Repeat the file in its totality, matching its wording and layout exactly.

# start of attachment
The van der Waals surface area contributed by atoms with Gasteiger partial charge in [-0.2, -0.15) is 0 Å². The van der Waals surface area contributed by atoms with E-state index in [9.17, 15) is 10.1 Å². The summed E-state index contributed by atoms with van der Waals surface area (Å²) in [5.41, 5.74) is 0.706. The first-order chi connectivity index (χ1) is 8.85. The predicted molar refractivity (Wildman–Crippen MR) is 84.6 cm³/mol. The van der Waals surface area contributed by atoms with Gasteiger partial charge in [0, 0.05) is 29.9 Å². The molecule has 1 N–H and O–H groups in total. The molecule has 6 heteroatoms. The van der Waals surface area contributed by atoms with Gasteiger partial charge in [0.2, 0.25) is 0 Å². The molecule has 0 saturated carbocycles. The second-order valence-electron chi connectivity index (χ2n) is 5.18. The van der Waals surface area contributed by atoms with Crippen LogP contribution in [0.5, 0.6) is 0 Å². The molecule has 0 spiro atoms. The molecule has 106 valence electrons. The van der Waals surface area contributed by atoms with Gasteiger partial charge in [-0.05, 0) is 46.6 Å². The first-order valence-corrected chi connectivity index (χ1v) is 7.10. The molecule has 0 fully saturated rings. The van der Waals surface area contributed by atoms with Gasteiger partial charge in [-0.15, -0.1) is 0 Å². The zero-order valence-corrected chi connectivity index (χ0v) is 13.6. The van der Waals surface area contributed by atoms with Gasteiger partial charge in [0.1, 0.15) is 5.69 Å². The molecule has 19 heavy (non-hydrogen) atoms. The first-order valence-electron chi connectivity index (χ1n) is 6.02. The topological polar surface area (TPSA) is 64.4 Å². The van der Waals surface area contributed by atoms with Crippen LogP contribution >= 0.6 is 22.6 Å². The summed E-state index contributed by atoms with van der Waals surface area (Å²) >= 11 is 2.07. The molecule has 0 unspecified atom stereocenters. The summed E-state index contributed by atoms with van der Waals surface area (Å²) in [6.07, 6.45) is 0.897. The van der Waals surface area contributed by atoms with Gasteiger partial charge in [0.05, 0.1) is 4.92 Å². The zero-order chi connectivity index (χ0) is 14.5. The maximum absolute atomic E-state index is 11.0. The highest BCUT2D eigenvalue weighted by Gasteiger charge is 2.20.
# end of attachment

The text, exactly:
The van der Waals surface area contributed by atoms with Gasteiger partial charge in [-0.2, -0.15) is 0 Å². The van der Waals surface area contributed by atoms with E-state index in [9.17, 15) is 10.1 Å². The summed E-state index contributed by atoms with van der Waals surface area (Å²) in [5.41, 5.74) is 0.706. The first-order chi connectivity index (χ1) is 8.85. The predicted molar refractivity (Wildman–Crippen MR) is 84.6 cm³/mol. The van der Waals surface area contributed by atoms with Gasteiger partial charge in [0, 0.05) is 29.9 Å². The molecule has 1 N–H and O–H groups in total. The molecule has 6 heteroatoms. The van der Waals surface area contributed by atoms with Gasteiger partial charge in [0.2, 0.25) is 0 Å². The molecule has 0 saturated carbocycles. The second-order valence-electron chi connectivity index (χ2n) is 5.18. The van der Waals surface area contributed by atoms with Crippen LogP contribution in [0.5, 0.6) is 0 Å². The molecule has 0 spiro atoms. The molecule has 106 valence electrons. The van der Waals surface area contributed by atoms with Gasteiger partial charge in [-0.05, 0) is 46.6 Å². The first-order valence-corrected chi connectivity index (χ1v) is 7.10. The molecule has 0 fully saturated rings. The van der Waals surface area contributed by atoms with Gasteiger partial charge in [-0.15, -0.1) is 0 Å². The zero-order valence-corrected chi connectivity index (χ0v) is 13.6. The van der Waals surface area contributed by atoms with Gasteiger partial charge in [0.1, 0.15) is 5.69 Å². The molecule has 19 heavy (non-hydrogen) atoms. The first-order valence-electron chi connectivity index (χ1n) is 6.02. The topological polar surface area (TPSA) is 64.4 Å². The van der Waals surface area contributed by atoms with Crippen LogP contribution >= 0.6 is 22.6 Å². The summed E-state index contributed by atoms with van der Waals surface area (Å²) >= 11 is 2.07. The molecule has 0 unspecified atom stereocenters. The summed E-state index contributed by atoms with van der Waals surface area (Å²) in [6.07, 6.45) is 0.897. The van der Waals surface area contributed by atoms with Gasteiger partial charge in [0.05, 0.1) is 4.92 Å². The zero-order chi connectivity index (χ0) is 14.5. The maximum absolute atomic E-state index is 11.0. The highest BCUT2D eigenvalue weighted by Gasteiger charge is 2.20.